At two other places in Nazca Valley Dr. Farabee made investigations: at Tambo de Perro, four miles below Estaquerilla and at Las Cañas, six miles above Estaquerilla where he notes that the adobes were hand made cylinders.

Overlooking many terraces in a valley from up a hill
Cultivated terraces near Arequipa.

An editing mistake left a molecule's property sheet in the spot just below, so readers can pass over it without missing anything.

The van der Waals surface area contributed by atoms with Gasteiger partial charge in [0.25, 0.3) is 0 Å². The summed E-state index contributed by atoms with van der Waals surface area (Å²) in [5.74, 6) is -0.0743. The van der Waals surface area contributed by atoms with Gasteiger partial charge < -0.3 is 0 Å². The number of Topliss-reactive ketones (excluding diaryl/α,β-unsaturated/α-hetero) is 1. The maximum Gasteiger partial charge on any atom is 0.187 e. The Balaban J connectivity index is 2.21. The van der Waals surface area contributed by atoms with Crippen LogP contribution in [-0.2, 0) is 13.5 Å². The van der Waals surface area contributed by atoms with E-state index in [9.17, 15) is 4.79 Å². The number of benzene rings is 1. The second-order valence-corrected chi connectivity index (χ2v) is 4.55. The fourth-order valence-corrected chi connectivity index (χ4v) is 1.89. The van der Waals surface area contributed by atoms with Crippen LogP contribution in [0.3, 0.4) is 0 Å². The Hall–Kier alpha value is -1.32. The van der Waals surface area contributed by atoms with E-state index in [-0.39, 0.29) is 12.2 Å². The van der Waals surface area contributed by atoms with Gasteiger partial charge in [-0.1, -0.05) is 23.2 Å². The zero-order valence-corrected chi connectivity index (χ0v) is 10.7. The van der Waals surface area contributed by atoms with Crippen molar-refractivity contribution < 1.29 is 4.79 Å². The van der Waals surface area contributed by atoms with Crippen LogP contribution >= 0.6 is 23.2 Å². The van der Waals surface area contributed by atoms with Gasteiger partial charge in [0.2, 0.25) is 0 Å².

The last dated entry in Dr. Farabee’s Nazca notebook is that of May 20th at Estaquerilla. However, there are several pages following, referring to Cahuacha, Tambo de Perro and Las Cañas, and his expense sheet refers to work in Nazca Valley until May 26th. From this time on, and except for detailed and dated notes of his work later at Arequipa, Pisco and with the Araucanian Indians, the details of Dr. Farabee’s life must be gathered from occasional letters written by him and Mrs. Farabee. Apparently, during most of this time, he was too ill, weak and indisposed to keep a diary.